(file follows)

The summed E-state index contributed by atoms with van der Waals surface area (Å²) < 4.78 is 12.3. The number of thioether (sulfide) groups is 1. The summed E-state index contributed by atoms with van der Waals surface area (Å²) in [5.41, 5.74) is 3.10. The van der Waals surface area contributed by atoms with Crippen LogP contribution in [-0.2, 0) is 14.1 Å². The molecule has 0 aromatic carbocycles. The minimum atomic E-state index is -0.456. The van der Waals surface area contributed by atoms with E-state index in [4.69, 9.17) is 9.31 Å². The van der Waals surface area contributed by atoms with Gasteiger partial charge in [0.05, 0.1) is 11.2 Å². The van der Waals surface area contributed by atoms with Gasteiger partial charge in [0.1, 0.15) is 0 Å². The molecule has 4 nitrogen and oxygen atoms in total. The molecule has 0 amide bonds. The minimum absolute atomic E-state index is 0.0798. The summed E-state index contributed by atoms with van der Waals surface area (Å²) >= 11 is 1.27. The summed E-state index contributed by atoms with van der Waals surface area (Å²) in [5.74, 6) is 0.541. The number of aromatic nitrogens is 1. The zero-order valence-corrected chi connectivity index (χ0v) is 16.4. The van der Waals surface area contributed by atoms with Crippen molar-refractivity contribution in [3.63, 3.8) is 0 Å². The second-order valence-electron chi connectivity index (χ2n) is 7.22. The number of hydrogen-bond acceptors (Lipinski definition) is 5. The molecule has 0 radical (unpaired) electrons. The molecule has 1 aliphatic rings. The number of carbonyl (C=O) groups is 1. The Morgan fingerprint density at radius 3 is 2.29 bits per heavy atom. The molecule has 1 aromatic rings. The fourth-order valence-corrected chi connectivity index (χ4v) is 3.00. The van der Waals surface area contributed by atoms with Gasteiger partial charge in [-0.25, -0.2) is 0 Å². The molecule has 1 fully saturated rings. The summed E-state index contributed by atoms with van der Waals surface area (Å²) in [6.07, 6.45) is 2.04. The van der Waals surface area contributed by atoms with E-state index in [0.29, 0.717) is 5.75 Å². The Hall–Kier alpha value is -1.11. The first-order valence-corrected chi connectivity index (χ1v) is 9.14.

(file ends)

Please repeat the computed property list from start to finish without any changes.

The summed E-state index contributed by atoms with van der Waals surface area (Å²) < 4.78 is 12.3. The number of thioether (sulfide) groups is 1. The summed E-state index contributed by atoms with van der Waals surface area (Å²) in [5.41, 5.74) is 3.10. The van der Waals surface area contributed by atoms with Crippen LogP contribution in [-0.2, 0) is 14.1 Å². The molecule has 0 aromatic carbocycles. The minimum atomic E-state index is -0.456. The van der Waals surface area contributed by atoms with E-state index in [4.69, 9.17) is 9.31 Å². The van der Waals surface area contributed by atoms with Gasteiger partial charge in [0.05, 0.1) is 11.2 Å². The van der Waals surface area contributed by atoms with Gasteiger partial charge in [0.1, 0.15) is 0 Å². The molecule has 4 nitrogen and oxygen atoms in total. The molecule has 0 amide bonds. The minimum absolute atomic E-state index is 0.0798. The summed E-state index contributed by atoms with van der Waals surface area (Å²) >= 11 is 1.27. The summed E-state index contributed by atoms with van der Waals surface area (Å²) in [5.74, 6) is 0.541. The number of aromatic nitrogens is 1. The zero-order valence-corrected chi connectivity index (χ0v) is 16.4. The van der Waals surface area contributed by atoms with Crippen molar-refractivity contribution in [3.63, 3.8) is 0 Å². The second-order valence-electron chi connectivity index (χ2n) is 7.22. The number of hydrogen-bond acceptors (Lipinski definition) is 5. The molecule has 0 radical (unpaired) electrons. The molecule has 1 aliphatic rings. The number of carbonyl (C=O) groups is 1. The Morgan fingerprint density at radius 3 is 2.29 bits per heavy atom. The molecule has 1 aromatic rings. The fourth-order valence-corrected chi connectivity index (χ4v) is 3.00. The van der Waals surface area contributed by atoms with Gasteiger partial charge in [-0.25, -0.2) is 0 Å². The molecule has 1 fully saturated rings. The summed E-state index contributed by atoms with van der Waals surface area (Å²) in [6.07, 6.45) is 2.04. The van der Waals surface area contributed by atoms with E-state index in [0.29, 0.717) is 5.75 Å². The Hall–Kier alpha value is -1.11. The first-order valence-corrected chi connectivity index (χ1v) is 9.14.